Survey Camp, Vegetable Garden, Home Brew, Drag Line

These pictures were taken near Moranbah at Peak Downs Central Queensland, Australia, where I was involved with an Electric Transmission Line easement survey in the early 1970s from Peak Downs to Saraji. The Survey camp of about 20 consisted of 2 Surveyors, chainmen, Grader and dozer drivers to clear lines, construct access tracks through the bush and Fencers to put up gates, where we crossed them, a mechanic to service the machinery and a cook.

This picture shows the over burden being removed by a dragline machine at the open cut mine Peak Downs site, to which we were supplying electricity.

Sundays was our day of leisure at a Survey Camp when we caught up with our washing, tended the veggie garden and fattened the wild pigs for the kitchen table.

We were in camp for a month at a time after which we flew back home to Townsville in a Cessna for a long weekend.At the Peak Downs Survey Camp one Sunday, a mechanic while doing his washing asked me, whether my shorts had got tangled up with his. He showed me the shorts which I did not recognise as mine and I asked him why he had asked me. He produced a receipt from the pocket and showed me, it was from Bunnings Timber Yard in Wynnum, Brisbane made out to Nick de Weger. I was aghast! The receipt was to my father Nick de Weger (same name) and the machanic said the shorts had came from the Vinnie’s (Saint Vincent de Paul) Rag Bag. I recognized them as Dad’s who was some 800 Kilometres away – unbelievable!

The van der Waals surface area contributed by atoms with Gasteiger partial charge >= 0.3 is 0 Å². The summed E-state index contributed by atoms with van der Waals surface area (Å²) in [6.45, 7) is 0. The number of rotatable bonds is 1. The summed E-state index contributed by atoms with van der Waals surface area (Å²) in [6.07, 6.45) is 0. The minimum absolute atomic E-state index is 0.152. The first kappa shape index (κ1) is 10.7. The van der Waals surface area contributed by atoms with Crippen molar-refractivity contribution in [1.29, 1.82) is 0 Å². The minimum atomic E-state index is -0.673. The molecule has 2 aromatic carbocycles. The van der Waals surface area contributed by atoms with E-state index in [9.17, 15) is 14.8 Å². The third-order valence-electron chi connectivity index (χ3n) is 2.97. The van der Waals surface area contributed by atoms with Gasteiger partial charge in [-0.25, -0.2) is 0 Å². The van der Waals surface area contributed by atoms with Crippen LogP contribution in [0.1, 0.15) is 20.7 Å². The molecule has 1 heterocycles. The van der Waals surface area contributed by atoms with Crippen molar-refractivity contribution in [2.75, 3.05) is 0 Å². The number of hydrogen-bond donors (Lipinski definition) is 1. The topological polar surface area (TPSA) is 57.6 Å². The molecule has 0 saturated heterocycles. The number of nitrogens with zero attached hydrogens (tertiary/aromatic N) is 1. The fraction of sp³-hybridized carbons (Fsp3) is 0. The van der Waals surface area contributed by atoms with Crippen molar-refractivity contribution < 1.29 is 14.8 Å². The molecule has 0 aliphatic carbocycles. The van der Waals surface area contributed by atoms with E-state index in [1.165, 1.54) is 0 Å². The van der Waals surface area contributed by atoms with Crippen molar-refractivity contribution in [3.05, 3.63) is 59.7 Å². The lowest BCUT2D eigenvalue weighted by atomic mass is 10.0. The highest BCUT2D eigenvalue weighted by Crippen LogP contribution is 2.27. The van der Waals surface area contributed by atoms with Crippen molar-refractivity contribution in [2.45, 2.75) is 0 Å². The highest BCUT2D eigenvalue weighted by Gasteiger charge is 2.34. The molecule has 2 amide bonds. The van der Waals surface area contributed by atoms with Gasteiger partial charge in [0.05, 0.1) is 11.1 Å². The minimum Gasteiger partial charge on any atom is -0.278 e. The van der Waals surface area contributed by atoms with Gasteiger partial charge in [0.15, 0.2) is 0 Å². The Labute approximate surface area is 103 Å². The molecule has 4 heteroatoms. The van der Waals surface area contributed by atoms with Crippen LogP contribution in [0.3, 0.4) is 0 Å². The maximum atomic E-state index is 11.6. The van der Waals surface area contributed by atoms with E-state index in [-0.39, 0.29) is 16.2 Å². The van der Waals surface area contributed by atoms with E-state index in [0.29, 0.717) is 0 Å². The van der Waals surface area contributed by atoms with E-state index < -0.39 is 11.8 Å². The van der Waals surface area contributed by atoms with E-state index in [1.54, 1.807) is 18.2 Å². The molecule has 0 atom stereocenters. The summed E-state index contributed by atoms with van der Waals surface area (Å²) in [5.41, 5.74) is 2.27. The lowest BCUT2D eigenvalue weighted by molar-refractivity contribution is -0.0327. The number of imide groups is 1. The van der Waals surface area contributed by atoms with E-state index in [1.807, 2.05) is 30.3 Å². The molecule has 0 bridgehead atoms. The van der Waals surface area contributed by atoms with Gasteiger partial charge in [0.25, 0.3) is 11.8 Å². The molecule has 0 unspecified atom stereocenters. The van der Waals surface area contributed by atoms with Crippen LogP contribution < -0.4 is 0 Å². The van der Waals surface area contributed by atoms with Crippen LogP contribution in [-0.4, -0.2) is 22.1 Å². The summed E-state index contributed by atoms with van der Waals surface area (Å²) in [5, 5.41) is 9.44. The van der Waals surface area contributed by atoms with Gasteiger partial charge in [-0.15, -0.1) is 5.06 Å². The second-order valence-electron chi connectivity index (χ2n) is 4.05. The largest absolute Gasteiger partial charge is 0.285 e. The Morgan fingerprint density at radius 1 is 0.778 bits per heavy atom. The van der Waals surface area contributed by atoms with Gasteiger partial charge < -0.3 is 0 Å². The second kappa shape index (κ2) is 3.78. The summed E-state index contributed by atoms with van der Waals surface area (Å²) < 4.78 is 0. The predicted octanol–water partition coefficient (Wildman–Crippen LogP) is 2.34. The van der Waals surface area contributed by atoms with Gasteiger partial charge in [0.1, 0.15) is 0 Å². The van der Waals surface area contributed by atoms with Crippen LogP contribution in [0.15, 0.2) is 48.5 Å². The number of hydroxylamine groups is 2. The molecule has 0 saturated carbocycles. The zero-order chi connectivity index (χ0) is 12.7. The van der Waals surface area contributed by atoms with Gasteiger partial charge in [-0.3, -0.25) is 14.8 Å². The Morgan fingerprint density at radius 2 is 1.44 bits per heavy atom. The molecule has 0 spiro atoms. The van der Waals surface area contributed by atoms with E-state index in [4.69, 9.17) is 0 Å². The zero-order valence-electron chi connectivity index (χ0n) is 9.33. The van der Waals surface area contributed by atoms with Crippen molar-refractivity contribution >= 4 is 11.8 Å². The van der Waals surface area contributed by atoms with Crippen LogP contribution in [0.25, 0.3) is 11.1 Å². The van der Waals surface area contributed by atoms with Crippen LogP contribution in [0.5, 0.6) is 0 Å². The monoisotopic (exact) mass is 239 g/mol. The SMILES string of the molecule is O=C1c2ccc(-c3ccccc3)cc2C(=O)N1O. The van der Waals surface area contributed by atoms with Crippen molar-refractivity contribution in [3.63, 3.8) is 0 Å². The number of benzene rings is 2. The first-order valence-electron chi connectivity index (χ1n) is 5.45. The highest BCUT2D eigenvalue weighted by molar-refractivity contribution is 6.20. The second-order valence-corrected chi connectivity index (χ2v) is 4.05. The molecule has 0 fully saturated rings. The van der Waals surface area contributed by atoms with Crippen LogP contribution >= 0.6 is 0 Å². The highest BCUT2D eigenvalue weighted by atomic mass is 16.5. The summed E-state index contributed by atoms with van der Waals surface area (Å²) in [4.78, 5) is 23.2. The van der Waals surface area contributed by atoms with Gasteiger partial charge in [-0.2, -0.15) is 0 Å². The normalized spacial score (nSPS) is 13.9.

Another thing that kept us amused at the Survey Camp was long before brewing kits found their way into the shopping market, we had a Cocky’ s (slang for farmer) recipe for home brew which we guarded jealously from miss-use. We diligently set out to make our own as the “Sly Grog” ute (pickup for you Yanks) which came around on Sundays to very remote camps charged an arm and a leg for their wares. The recipe worked great BUT the only water we had available was from a “turkey nest” bore beside which we were camped. You might see it in the above photo behind the latrines and showers.  The alcohol in the brew was 15% proof and after the first stubby there was no need to hold your nose anymore as you soon grew accustomered to the bore water smell, anyway after 1 stubby you didn't care any longer – WOW!

Those were the days - No electronics, but used Curtas and Trig Log Tables; the cooks were temperamental and at times the marital problems of a chainee lead him to drink half a bottle of rum before breakfast.  It was a Surveyor's lot to keep control and he did as there was still an amount of professional chivalry in those days.

One of our visitors having a laugh.

Nick de Weger

You need to be a member of Land Surveyors United - Global Surveying Community to add thoughts!

Join Land Surveyors United - Global Surveying Community

Email me when people reply –

Replies

  • Land Surveyor

    Nick, this may very well be the best post I have ever seen.  Well done with wit, knowledge, and a keen sense of storytelling!

  • B-E-A-U-T-I-F-U-L ! ! ! ! ! !

This reply was deleted.

Hey there!
It looks like you are enjoying the community content.

That's nice! Please don't forget to mention us if you use what you just copied on your website. Help strenthen the community by linking back to us!


Thank you very much! Have a nice day! :)

Ok. Don't bother me again, for this session.